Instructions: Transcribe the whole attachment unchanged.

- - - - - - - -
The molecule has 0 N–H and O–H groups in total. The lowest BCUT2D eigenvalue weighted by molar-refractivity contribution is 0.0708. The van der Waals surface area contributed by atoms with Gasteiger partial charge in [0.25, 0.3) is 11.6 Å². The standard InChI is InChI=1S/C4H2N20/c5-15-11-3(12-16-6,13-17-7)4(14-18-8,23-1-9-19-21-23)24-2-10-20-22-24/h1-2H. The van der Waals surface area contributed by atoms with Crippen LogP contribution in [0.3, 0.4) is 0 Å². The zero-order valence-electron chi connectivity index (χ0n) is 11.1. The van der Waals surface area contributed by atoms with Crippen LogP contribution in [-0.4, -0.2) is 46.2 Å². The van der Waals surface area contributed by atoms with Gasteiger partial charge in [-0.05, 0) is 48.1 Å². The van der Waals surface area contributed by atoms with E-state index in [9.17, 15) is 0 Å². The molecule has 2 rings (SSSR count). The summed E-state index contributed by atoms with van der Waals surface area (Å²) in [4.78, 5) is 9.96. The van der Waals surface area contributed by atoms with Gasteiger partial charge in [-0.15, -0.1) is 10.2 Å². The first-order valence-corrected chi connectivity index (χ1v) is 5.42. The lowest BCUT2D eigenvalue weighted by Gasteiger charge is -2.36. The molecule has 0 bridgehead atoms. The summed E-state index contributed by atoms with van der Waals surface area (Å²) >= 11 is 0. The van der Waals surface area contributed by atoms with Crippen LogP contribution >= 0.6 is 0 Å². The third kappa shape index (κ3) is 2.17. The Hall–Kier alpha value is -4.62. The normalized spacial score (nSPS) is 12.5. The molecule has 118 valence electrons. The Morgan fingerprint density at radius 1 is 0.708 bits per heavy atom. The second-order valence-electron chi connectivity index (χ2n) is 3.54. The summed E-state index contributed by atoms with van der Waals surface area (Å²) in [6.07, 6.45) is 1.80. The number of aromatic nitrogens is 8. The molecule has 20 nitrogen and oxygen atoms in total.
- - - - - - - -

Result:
The molecule has 0 N–H and O–H groups in total. The lowest BCUT2D eigenvalue weighted by molar-refractivity contribution is 0.0708. The van der Waals surface area contributed by atoms with Gasteiger partial charge in [0.25, 0.3) is 11.6 Å². The standard InChI is InChI=1S/C4H2N20/c5-15-11-3(12-16-6,13-17-7)4(14-18-8,23-1-9-19-21-23)24-2-10-20-22-24/h1-2H. The van der Waals surface area contributed by atoms with Crippen LogP contribution in [0.3, 0.4) is 0 Å². The zero-order valence-electron chi connectivity index (χ0n) is 11.1. The van der Waals surface area contributed by atoms with Crippen LogP contribution in [-0.4, -0.2) is 46.2 Å². The van der Waals surface area contributed by atoms with Gasteiger partial charge in [-0.05, 0) is 48.1 Å². The van der Waals surface area contributed by atoms with E-state index in [9.17, 15) is 0 Å². The molecule has 2 rings (SSSR count). The summed E-state index contributed by atoms with van der Waals surface area (Å²) in [4.78, 5) is 9.96. The van der Waals surface area contributed by atoms with Gasteiger partial charge in [-0.15, -0.1) is 10.2 Å². The first-order valence-corrected chi connectivity index (χ1v) is 5.42. The lowest BCUT2D eigenvalue weighted by Gasteiger charge is -2.36. The molecule has 0 bridgehead atoms. The summed E-state index contributed by atoms with van der Waals surface area (Å²) >= 11 is 0. The van der Waals surface area contributed by atoms with Crippen LogP contribution >= 0.6 is 0 Å². The third kappa shape index (κ3) is 2.17. The Hall–Kier alpha value is -4.62. The normalized spacial score (nSPS) is 12.5. The molecule has 118 valence electrons. The Morgan fingerprint density at radius 1 is 0.708 bits per heavy atom. The second-order valence-electron chi connectivity index (χ2n) is 3.54. The summed E-state index contributed by atoms with van der Waals surface area (Å²) in [6.07, 6.45) is 1.80. The number of aromatic nitrogens is 8. The molecule has 20 nitrogen and oxygen atoms in total.